Sunday, March 22, 2009

Goose eggs vs Chicken eggs - taste and texture

I was loading the goose eggs into the incubator and accidently cracked one. Cracked eggs don't ever hatch for me, so I decided to cook and eat it to see what a goose egg tastes like.
Here's the goose egg, and a chicken egg I used for comparison.

I scrambled the eggs in seperate bowls, and then coated a teflon pan with a little bit of butter. On medium heat I cooked the eggs seperately until they were just a little raw, and then onto a plate. My experience is that you take the egg out of the pan before it looks "done" and it finishes cooking on your plate.

The shell on a goose egg is quite a bit thicker and stronger than a chicken egg. I'm a little surprised i could break it by accident. The yolk of a goose egg was very firm, almost custard-like. When raw, the yolk had a similar texture to crisco shortening. Much firmer than the chicken yolk.
The lighting really doesn't show the color very well. The chicken egg was a sunny yellow color, the goose egg paler. One goose egg is about 4 chicken eggs by weight.

The goose egg scrambled had a firmer texture, definitely firmer than the chicken egg. The taste was eggy, mild, and a little "dryer" than the chicken egg. It was yummy. If I had an equal supply, I'd probably switch to goose eggs for scrambling. Chicken eggs are so available and the difference wasn't that great, so I probably won't eat the goose eggs in the future, preferring to have more geese.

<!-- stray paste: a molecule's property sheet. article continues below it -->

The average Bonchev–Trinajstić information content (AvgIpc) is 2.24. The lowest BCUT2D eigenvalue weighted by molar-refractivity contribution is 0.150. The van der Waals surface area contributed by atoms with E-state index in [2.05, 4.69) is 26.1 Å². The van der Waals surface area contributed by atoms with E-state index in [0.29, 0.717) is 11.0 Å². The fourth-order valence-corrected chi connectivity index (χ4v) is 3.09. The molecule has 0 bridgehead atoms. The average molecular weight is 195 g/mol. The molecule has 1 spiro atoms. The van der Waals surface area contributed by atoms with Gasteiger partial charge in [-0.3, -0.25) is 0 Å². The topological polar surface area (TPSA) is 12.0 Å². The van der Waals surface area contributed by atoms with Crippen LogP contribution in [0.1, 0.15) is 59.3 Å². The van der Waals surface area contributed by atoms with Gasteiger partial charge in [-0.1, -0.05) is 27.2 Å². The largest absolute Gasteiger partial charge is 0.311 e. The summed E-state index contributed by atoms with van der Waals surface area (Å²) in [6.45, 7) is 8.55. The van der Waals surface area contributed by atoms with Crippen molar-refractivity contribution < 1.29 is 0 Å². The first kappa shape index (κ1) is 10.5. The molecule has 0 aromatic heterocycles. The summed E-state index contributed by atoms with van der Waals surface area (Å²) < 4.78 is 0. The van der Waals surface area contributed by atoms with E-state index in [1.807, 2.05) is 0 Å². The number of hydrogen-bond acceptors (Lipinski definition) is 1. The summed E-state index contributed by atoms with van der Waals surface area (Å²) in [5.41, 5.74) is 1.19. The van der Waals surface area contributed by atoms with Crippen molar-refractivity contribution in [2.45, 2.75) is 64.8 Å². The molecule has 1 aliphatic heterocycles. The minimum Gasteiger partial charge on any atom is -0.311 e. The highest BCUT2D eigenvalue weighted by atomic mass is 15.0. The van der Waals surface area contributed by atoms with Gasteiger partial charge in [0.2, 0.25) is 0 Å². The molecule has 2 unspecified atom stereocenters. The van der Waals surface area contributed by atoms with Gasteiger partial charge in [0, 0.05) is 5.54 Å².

20 comments:

howlingduckranch said...

They make fantastic cakes and sweet style eggy breads!

Heather Bartlett said...

Cool post - thanks. I found this info about the B12 content of Goose eggs:

http://www.healthaliciousness.com/articles/foods-high-in-vitamin-B12.php

When it comes to chicken eggs the raw yellow has most of the vitamin B-12 with 1.95μg per 100g serving (33%), however, this equates to 0.33μg per yolk or just 6% of the RDA. The eggs of other animals are higher with a goose egg providing 7.34μg (122% RDA) of vitamin B-12 per 100g serving, and a duck egg providing 3.78μg (63% RDA).

***
I need to boost my B12 and when I read that about goose eggs I started to wonder how they would taste. I think it would take a little getting used to - but first I'd have to find where to even get goose eggs!

Thanks for the post!

Anonymous said...

I'd like to try a goose egg, it sounds delicious and nutritious! Bruce, you mentioned the goose egg was on its way to the incubator, are fertilized eggs safe to eat? Doesn't being fertilized change the flavor?

Anonymous said...

How do you hard boil a goose egg? What is the time frame?
charlene from california

Bruce King said...

Fertilized eggs taste the same as non fertlized. If you have a rooster with your flock you can bet all of your eggs are fertilized

I don't have a time for hard boiling a goose egg, I scramble mine. 15 minute boil?

Anonymous said...

how long can you keep goose eggs to use for eating [days/weeks] should you put them in the fridge to keep longer thanks

Bruce King said...

I don't know how long they'll keep. I usually eat mine within a week or so of when they're layed.

With chicken eggs to tell if they're still edible, you can put them in water. If they sink to the bottom, they're good. If they float, they're not. Chicken eggs are fine for two to three weeks without refrigeration.

Anonymous said...

Goose eggs float like chicken eggs if they are bad, they also explode just like chicken eggs as well. I store my goose eggs like I store chicken eggs with no drama, just keep them in the fridge and their use by date is extended compared to unrefrigerated.